HIPAA Regulatory Alert
Access, not use, of PHI results in conviction
Doctor's conviction raises concerns for hospitals
Four months in prison and a $2,000 fine to Huping Zhou, a 47-year-old cardiothoracic surgeon from China and a UCLA health care system employee, for violating the Health Insurance Portability and Accountability Act (HIPAA) should be a cause for concern for hospitals.
"Prosecution and a prison sentence are significant in this case because there is no evidence that Zhou shared any of the protected health information [PHI] he accessed," says Allyson Labban, JD, senior associate in the Greensboro, NC, law office of Smith Moore Leatherwood. "The sentence sends a message to all health care employees that merely accessing information without a reason is a crime."
Zhou, a researcher at UCLA, reportedly began accessing and reading medical records of health care system employees, administrators, and celebrity patients following his notice of termination. In a three-week period, Zhou accessed more than 320 medical records for which he had no legitimate reason to access, says Labban.
"I do believe that hospital employees become complacent about following HIPAA requirements when there is no obvious breach of security or when private information is not shared outside the hospital," says Labban. In Zhou's case, UCLA cooperated with the Federal Bureau of Investigation and no charges were filed against the hospital, she points out. "Instead, prosecutors focused on the one individual." Although she does not know for sure, Labban believes that this indicates that the hospital had procedures in place to detect and report the breach.
Because it is obvious that attorneys general are willing to prosecute violators of HIPAA requirements, it is important for hospitals to take steps to limit access of records to employees who need access in order to perform their jobs, says Labban. "With the increasing use of electronic medical records, the ease with which employees can access records will only increase," she says.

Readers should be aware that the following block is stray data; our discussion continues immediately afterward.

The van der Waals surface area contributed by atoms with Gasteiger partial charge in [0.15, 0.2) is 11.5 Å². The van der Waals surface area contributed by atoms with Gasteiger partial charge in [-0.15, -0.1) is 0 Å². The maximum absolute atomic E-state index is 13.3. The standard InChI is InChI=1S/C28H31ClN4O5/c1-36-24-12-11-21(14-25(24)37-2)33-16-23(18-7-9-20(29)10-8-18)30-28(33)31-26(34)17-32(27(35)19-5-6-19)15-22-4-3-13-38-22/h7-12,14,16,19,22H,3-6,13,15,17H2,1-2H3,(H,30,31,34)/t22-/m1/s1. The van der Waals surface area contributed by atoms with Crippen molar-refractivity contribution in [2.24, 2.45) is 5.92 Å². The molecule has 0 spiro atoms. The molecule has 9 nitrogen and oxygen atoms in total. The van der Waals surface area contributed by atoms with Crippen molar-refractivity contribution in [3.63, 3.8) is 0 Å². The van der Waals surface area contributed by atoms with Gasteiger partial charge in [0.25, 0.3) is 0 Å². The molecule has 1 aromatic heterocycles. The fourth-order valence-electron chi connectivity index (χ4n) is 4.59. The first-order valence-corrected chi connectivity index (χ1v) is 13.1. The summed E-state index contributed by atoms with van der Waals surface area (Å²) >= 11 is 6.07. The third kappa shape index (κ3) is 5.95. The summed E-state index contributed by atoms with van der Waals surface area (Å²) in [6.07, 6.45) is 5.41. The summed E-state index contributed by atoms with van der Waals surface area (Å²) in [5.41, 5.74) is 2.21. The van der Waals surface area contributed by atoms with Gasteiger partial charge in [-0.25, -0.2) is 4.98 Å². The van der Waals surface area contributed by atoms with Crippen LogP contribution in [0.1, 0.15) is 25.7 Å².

Steps that hospitals should take now to prevent a similar situation include:
Re-educate staff members about who can access records.
"Hospital staff members, especially physicians, are so accustomed to picking up charts and reviewing them that they don't think about whether or not it is appropriate," says Labban. Only physicians or hospital employees who are actively treating the patient or billing for that account, or supervising those activities should be accessing that record, she explains.
Establish regular audits of medical records access.
"There is no set standard for how often an organization should audit access," says Labban. "Larger organizations may want to audit on a weekly or bi-weekly basis, while a smaller organization with fewer patients and charts might want to conduct an audit every month or two," she says. The key factors in determining how often to audit are the number of records and the potential risk associated with inappropriate access to information.
Review policies and procedures related to privacy and security of PHI.
"This is a good time to review policies in light of Zhou's conviction," says Labban. "Make sure policies clearly define who can access information and how to report inappropriate access."
[For more information about privacy and security requirements of HIPAA and HITECH, contact:
Allyson Labban, JD, Senior Associate, Smith Moore Leatherwood, 300 N. Greene Street, Suite 1400, Greensboro, NC 27401. Phone: (336) 378-5200. Fax: (336) 378-5400. E-mail: firstname.lastname@example.org.]